• By naganalf 25th Aug 14, 10:44 AM
    • 35 Posts
    • 27 Thanks
    naganalf
    Warning....do not use https://www.passport-uk.co.uk as they're a scam site despite it's legality charging you £69 for doing nothing.
    I received my passport docs.from them without checking the site T&C's and then proceeded to fill it in and send to UK Passport office separately.
    When I discovered that this was a scam I emailed them and asked them where my passport application had got to,and received a mail back saying they'd applied to UK Passport officer on 18th Feb.which was the date I paid on my credit card.They're scammers and liars.
    • Pollycat
    • By Pollycat 25th Aug 14, 10:56 AM
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    • 66,123 Thanks
    Pollycat
    Warning....do not use https://www.passport-uk.co.uk as they're a scam site despite it's legality charging you £69 for doing nothing.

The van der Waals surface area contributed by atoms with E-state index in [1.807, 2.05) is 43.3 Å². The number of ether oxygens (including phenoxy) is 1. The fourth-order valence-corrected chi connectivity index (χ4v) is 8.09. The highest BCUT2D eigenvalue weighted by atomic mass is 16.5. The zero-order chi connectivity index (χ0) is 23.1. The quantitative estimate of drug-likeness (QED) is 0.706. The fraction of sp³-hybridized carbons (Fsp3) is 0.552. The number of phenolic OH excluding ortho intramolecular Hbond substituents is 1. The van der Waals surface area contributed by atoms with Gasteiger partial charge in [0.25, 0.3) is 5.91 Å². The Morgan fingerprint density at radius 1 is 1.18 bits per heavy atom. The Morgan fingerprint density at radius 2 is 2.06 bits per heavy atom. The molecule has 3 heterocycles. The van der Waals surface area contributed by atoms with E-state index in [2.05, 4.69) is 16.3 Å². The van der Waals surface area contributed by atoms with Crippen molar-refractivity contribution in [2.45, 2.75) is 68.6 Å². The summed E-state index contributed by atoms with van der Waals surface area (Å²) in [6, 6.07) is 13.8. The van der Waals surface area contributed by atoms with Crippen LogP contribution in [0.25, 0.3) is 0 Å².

I received my passport docs.from them without checking the site T&C's and then proceeded to fill it in and send to UK Passport office separately.
    When I discovered that this was a scam I emailed them and asked them where my passport application had got to,and received a mail back saying they'd applied to UK Passport officer on 18th Feb.which was the date I paid on my credit card.They're scammers and liars.
    Originally posted by naganalf
    Is it really a scam if you say they are legally charging you?

    These websites have learned that they need to be up-front that they are not affiliated to the official body - in this case HM Passport Office.
    The link you've provided takes you to a page that states - at least twice - that they are not affiliated with HMPO.
    They even provide a link to the official website and a comparison of the 'additional services' they offer.

    How did you miss this?
    • naganalf
    • By naganalf 22nd Sep 14, 5:15 PM
    • 35 Posts
    • 27 Thanks
    naganalf
    Passport-UK
    Misrepresentation regardless of small print is s cam and a fraud...
    • Pollycat
    • By Pollycat 22nd Sep 14, 6:19 PM